Neighbouring countries are also suffering the dire consequences of this humanitarian crisis, with the influx of more than four million refugees. They have fled their homes and made dangerous journeys seeking a safe place to live. UNICEF has staff and partners on the ground in all the affected countries in the region, providing critical help and supplies to families and children in refugee camps and host communities to ensure that children have the access to health, education and protection that is their right. And to ensure that they have the time and space to play and just be kids."
A generation at risk
"As we read the uplifting stories this week of the Syrian children welcomed to Canada beginning their first semester in their new schools, I am reminded of a twelve-year-old girl, Hadija. Hadija and her family had fled Syria when the violence in Aleppo got so bad that there was no work, no food and no water. I met her when I was visiting our relief efforts in Iraq. I asked her to read me something from a book she had beside her, but she couldn't. Hadija should have been in Grade Six, but hadn't been able to go to school since the war started, so she had forgotten how to read. Hadija is the face of this conflict—a girl out of school who is losing out on the opportunity to reach her full potential. The children of Syria are a generation at risk of losing everything. They want to go to school, be protected and be comforted. These children should be more than reason enough for us all to want to help.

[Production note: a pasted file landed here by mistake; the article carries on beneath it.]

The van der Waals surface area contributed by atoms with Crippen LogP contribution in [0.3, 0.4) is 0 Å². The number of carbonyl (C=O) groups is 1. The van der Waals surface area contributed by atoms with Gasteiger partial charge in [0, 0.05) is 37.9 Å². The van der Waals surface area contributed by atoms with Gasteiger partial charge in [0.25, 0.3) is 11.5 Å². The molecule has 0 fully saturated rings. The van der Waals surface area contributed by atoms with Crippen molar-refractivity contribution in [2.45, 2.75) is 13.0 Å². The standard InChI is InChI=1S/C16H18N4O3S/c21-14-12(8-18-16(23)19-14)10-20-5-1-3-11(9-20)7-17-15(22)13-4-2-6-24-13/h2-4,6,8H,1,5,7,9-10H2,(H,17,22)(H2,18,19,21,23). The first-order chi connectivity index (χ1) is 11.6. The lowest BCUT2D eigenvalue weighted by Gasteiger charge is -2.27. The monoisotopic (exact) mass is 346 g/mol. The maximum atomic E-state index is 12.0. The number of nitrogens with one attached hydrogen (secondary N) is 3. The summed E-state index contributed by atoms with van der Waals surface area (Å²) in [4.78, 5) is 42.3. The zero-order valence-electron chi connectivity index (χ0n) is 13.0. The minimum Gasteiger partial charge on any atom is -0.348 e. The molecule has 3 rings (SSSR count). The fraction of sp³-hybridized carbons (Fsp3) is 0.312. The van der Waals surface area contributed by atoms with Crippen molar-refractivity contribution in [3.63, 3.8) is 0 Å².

Quote from The Honourable Marie-Claude Bibeau, Minister of International Development and La Francophonie: